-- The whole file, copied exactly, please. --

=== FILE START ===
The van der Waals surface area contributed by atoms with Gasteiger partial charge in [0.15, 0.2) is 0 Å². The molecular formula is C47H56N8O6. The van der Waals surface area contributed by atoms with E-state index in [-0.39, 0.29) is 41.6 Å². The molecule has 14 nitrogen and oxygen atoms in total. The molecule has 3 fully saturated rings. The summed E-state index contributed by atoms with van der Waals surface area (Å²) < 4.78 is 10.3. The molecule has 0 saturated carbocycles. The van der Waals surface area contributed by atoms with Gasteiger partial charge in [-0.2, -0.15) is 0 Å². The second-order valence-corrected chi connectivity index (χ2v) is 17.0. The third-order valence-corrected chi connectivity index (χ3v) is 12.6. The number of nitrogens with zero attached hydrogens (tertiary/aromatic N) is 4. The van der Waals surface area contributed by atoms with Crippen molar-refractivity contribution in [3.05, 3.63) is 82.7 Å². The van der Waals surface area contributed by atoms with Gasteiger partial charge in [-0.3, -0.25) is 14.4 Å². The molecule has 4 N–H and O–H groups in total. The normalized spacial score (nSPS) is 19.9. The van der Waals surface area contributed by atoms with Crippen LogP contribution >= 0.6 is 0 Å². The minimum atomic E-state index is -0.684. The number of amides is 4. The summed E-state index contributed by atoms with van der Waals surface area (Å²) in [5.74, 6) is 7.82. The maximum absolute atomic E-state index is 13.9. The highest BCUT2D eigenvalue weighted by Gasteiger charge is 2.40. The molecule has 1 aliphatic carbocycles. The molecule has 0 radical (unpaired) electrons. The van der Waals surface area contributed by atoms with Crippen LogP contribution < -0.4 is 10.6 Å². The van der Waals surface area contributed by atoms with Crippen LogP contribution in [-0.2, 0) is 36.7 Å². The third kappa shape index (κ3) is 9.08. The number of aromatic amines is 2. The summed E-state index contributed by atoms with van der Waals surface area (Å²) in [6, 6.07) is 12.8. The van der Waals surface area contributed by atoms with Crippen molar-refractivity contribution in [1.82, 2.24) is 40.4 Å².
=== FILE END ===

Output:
The van der Waals surface area contributed by atoms with Gasteiger partial charge in [0.15, 0.2) is 0 Å². The molecular formula is C47H56N8O6. The van der Waals surface area contributed by atoms with E-state index in [-0.39, 0.29) is 41.6 Å². The molecule has 14 nitrogen and oxygen atoms in total. The molecule has 3 fully saturated rings. The summed E-state index contributed by atoms with van der Waals surface area (Å²) < 4.78 is 10.3. The molecule has 0 saturated carbocycles. The van der Waals surface area contributed by atoms with Gasteiger partial charge in [-0.2, -0.15) is 0 Å². The second-order valence-corrected chi connectivity index (χ2v) is 17.0. The third-order valence-corrected chi connectivity index (χ3v) is 12.6. The number of nitrogens with zero attached hydrogens (tertiary/aromatic N) is 4. The van der Waals surface area contributed by atoms with Crippen molar-refractivity contribution in [3.05, 3.63) is 82.7 Å². The van der Waals surface area contributed by atoms with Gasteiger partial charge in [-0.3, -0.25) is 14.4 Å². The molecule has 4 N–H and O–H groups in total. The normalized spacial score (nSPS) is 19.9. The van der Waals surface area contributed by atoms with Crippen LogP contribution >= 0.6 is 0 Å². The minimum atomic E-state index is -0.684. The number of amides is 4. The summed E-state index contributed by atoms with van der Waals surface area (Å²) in [5.74, 6) is 7.82. The maximum absolute atomic E-state index is 13.9. The highest BCUT2D eigenvalue weighted by Gasteiger charge is 2.40. The molecule has 1 aliphatic carbocycles. The molecule has 0 radical (unpaired) electrons. The van der Waals surface area contributed by atoms with Crippen LogP contribution < -0.4 is 10.6 Å². The van der Waals surface area contributed by atoms with Crippen LogP contribution in [-0.2, 0) is 36.7 Å². The third kappa shape index (κ3) is 9.08. The number of aromatic amines is 2. The summed E-state index contributed by atoms with van der Waals surface area (Å²) in [6, 6.07) is 12.8. The van der Waals surface area contributed by atoms with Crippen molar-refractivity contribution in [1.82, 2.24) is 40.4 Å².